Focusing next on the PECRs, the OFT reminds us that consumers must be informed when a tracking system collects information about them and given an opportunity to refuse their continued use.
Self regulation emphasis
So having noted no major groundswell of consumer anxiety over the practice, the Study falls back on self regulation of OBA on an opt out basis as its strongest recommendation at this time, the threat being as ever that if this does not work and consumer unease mounts, further legal controls may be wheeled out.
The self regulation given most encouragement is that offered by the Internet Advertising Bureau and its opt out- based Good Practice Principles for OBA. However the OFT is concerned about transparency and the IAB's reliance on privacy policies when the latter are clearly only read by 10% of web surfers and never read by 50% of them.
The OFT therefore encourages the IAB to enhance awareness by (1) developing "clear and notices (sic) alongside adverts" (as per the "i" icon trial currently being launched in the USA and reported in marketinglaw.co.uk) and (2) pushing for practices that make opting out easier.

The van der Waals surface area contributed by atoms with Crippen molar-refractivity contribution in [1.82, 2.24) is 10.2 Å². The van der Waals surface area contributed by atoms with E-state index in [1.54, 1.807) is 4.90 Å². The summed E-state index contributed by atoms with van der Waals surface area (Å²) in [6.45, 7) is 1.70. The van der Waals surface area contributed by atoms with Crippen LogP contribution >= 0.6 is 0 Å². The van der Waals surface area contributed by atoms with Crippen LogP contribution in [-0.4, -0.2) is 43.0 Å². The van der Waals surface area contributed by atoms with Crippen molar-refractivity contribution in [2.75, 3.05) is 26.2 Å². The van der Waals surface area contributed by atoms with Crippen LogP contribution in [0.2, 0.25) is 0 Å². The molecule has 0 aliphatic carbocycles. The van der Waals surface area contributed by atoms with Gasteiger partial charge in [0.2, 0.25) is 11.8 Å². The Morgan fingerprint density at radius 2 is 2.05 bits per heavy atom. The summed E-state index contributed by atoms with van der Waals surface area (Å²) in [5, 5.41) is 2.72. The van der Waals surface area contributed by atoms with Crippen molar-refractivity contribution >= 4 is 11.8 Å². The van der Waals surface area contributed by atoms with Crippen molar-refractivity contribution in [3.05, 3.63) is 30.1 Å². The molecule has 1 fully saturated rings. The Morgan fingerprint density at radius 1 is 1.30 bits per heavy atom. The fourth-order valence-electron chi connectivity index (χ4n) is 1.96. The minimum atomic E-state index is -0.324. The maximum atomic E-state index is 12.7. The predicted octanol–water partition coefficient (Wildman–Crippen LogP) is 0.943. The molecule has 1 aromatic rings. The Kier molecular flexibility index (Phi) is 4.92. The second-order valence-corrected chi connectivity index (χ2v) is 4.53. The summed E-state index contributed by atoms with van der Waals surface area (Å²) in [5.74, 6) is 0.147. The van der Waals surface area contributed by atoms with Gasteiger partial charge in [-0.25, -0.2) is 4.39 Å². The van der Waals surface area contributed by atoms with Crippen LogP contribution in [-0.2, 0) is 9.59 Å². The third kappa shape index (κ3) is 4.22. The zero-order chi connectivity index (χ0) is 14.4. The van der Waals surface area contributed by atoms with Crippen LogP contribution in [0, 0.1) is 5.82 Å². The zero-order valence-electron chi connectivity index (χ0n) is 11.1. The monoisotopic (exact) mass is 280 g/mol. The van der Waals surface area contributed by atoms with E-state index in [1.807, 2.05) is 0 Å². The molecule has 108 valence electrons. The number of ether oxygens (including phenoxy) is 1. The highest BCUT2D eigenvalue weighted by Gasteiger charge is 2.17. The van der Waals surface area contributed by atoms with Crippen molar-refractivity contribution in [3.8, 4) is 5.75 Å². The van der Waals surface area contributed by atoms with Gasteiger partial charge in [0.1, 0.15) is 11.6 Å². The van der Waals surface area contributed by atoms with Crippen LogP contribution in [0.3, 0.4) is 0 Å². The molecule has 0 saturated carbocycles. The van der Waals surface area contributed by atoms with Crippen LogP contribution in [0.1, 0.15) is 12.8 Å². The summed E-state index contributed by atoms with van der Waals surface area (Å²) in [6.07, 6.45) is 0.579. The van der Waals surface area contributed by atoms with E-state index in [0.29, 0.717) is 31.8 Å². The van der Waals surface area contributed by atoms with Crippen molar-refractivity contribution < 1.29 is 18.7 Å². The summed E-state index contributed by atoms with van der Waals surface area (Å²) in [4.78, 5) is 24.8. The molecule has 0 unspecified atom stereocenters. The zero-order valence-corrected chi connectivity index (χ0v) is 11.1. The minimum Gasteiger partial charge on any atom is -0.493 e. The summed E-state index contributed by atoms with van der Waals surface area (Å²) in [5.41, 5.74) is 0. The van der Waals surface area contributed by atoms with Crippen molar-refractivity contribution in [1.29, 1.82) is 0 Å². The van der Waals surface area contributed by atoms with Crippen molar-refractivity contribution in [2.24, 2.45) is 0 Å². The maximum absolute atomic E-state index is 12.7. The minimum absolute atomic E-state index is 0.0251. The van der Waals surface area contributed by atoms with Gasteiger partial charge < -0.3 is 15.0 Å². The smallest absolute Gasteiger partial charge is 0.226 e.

Why this matters:
Although the OFT Study is an enlightening summary of the practice of OBA and relevant legal and regulatory concerns at the start of the second decade of the 21st century, those looking for a tough, sabre-rattling stance from the OFT will have been disappointed.
To put it another way, Phil Lee, lead author of Osborne Clarke's second international OBA law survey Report available also on marketinglaw.co.uk, comments as follows:
"The OFT's report suggests that, by and large, most consumers are either in favour of or unconcerned by online targeted advertising, mirroring findings of Osborne Clarke's own recently-published global OBA report. However, while the OFT supports the IAB's welcome efforts to educate consumers and promote effective self-regulation, it has said that more needs to be done to enhance consumer transparency and to hold non-compliant advertisers to account. In effect, it has drawn a line in the sand and warned that advertisers who cross this line can expect to feel the OFT's enforcement wrath."